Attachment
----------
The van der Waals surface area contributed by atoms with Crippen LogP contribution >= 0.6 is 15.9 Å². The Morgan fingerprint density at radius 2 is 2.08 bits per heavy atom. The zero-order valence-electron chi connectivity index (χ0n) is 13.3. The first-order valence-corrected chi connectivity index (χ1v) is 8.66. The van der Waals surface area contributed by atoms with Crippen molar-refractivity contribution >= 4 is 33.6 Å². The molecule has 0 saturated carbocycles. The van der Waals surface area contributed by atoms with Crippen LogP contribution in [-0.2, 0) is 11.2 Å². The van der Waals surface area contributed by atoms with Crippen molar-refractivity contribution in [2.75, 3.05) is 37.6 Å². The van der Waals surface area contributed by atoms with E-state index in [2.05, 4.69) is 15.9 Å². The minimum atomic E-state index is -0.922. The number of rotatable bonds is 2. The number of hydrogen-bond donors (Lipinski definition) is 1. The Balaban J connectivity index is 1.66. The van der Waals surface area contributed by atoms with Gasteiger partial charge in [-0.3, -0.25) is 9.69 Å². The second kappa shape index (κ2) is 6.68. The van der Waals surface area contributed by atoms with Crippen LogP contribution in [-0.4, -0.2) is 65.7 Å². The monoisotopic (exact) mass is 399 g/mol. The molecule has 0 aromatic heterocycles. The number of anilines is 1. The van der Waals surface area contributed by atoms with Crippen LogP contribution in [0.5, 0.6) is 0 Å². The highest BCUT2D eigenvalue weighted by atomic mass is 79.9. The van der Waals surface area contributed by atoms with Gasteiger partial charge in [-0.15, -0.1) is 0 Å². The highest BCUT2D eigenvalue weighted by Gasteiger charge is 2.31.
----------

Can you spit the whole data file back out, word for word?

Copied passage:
The van der Waals surface area contributed by atoms with Crippen LogP contribution >= 0.6 is 15.9 Å². The Morgan fingerprint density at radius 2 is 2.08 bits per heavy atom. The zero-order valence-electron chi connectivity index (χ0n) is 13.3. The first-order valence-corrected chi connectivity index (χ1v) is 8.66. The van der Waals surface area contributed by atoms with Crippen molar-refractivity contribution >= 4 is 33.6 Å². The molecule has 0 saturated carbocycles. The van der Waals surface area contributed by atoms with Crippen LogP contribution in [-0.2, 0) is 11.2 Å². The van der Waals surface area contributed by atoms with Crippen molar-refractivity contribution in [2.75, 3.05) is 37.6 Å². The van der Waals surface area contributed by atoms with E-state index in [2.05, 4.69) is 15.9 Å². The minimum atomic E-state index is -0.922. The number of rotatable bonds is 2. The number of hydrogen-bond donors (Lipinski definition) is 1. The Balaban J connectivity index is 1.66. The van der Waals surface area contributed by atoms with Gasteiger partial charge in [-0.3, -0.25) is 9.69 Å². The second kappa shape index (κ2) is 6.68. The van der Waals surface area contributed by atoms with Crippen LogP contribution in [-0.4, -0.2) is 65.7 Å². The monoisotopic (exact) mass is 399 g/mol. The molecule has 0 aromatic heterocycles. The number of anilines is 1. The van der Waals surface area contributed by atoms with Crippen LogP contribution in [0.5, 0.6) is 0 Å². The highest BCUT2D eigenvalue weighted by atomic mass is 79.9. The van der Waals surface area contributed by atoms with Gasteiger partial charge in [-0.15, -0.1) is 0 Å². The highest BCUT2D eigenvalue weighted by Gasteiger charge is 2.31.